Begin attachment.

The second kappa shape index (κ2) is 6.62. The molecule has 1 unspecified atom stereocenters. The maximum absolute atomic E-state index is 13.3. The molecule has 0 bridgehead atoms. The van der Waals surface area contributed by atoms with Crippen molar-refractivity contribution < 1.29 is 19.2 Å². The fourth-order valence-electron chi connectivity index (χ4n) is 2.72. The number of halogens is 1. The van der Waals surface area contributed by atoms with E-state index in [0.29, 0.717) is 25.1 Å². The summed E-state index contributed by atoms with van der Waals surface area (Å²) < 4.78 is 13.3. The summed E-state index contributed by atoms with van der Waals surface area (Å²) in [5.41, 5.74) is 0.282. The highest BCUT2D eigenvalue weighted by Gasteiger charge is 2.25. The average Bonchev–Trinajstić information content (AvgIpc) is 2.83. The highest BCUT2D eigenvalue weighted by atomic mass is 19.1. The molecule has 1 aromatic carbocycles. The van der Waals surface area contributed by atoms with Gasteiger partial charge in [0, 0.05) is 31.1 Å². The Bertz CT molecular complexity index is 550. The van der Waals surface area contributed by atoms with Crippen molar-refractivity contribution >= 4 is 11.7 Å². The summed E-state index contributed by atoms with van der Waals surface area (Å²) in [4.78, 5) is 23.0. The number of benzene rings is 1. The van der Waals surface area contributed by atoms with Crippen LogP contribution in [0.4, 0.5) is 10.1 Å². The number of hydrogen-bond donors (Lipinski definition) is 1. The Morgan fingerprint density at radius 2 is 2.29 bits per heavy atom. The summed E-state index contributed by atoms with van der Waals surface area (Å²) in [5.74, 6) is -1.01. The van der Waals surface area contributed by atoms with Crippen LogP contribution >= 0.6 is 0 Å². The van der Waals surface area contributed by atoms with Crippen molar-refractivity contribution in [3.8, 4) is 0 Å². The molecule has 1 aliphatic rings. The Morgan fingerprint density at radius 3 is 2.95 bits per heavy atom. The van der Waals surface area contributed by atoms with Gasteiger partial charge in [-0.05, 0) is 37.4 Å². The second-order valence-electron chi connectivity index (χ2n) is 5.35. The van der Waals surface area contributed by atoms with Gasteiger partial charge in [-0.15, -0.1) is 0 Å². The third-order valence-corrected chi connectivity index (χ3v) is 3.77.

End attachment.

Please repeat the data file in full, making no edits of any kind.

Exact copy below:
The second kappa shape index (κ2) is 6.62. The molecule has 1 unspecified atom stereocenters. The maximum absolute atomic E-state index is 13.3. The molecule has 0 bridgehead atoms. The van der Waals surface area contributed by atoms with Crippen molar-refractivity contribution < 1.29 is 19.2 Å². The fourth-order valence-electron chi connectivity index (χ4n) is 2.72. The number of halogens is 1. The van der Waals surface area contributed by atoms with E-state index in [0.29, 0.717) is 25.1 Å². The summed E-state index contributed by atoms with van der Waals surface area (Å²) < 4.78 is 13.3. The summed E-state index contributed by atoms with van der Waals surface area (Å²) in [5.41, 5.74) is 0.282. The highest BCUT2D eigenvalue weighted by Gasteiger charge is 2.25. The average Bonchev–Trinajstić information content (AvgIpc) is 2.83. The highest BCUT2D eigenvalue weighted by atomic mass is 19.1. The molecule has 1 aromatic carbocycles. The van der Waals surface area contributed by atoms with Gasteiger partial charge in [0, 0.05) is 31.1 Å². The Bertz CT molecular complexity index is 550. The van der Waals surface area contributed by atoms with Crippen molar-refractivity contribution >= 4 is 11.7 Å². The summed E-state index contributed by atoms with van der Waals surface area (Å²) in [4.78, 5) is 23.0. The number of benzene rings is 1. The van der Waals surface area contributed by atoms with Crippen LogP contribution in [0.4, 0.5) is 10.1 Å². The number of hydrogen-bond donors (Lipinski definition) is 1. The Morgan fingerprint density at radius 2 is 2.29 bits per heavy atom. The summed E-state index contributed by atoms with van der Waals surface area (Å²) in [5.74, 6) is -1.01. The van der Waals surface area contributed by atoms with Crippen LogP contribution >= 0.6 is 0 Å². The van der Waals surface area contributed by atoms with Crippen molar-refractivity contribution in [3.8, 4) is 0 Å². The molecule has 1 aliphatic rings. The Morgan fingerprint density at radius 3 is 2.95 bits per heavy atom. The van der Waals surface area contributed by atoms with Gasteiger partial charge in [-0.05, 0) is 37.4 Å². The second-order valence-electron chi connectivity index (χ2n) is 5.35. The van der Waals surface area contributed by atoms with Gasteiger partial charge in [-0.15, -0.1) is 0 Å². The third-order valence-corrected chi connectivity index (χ3v) is 3.77.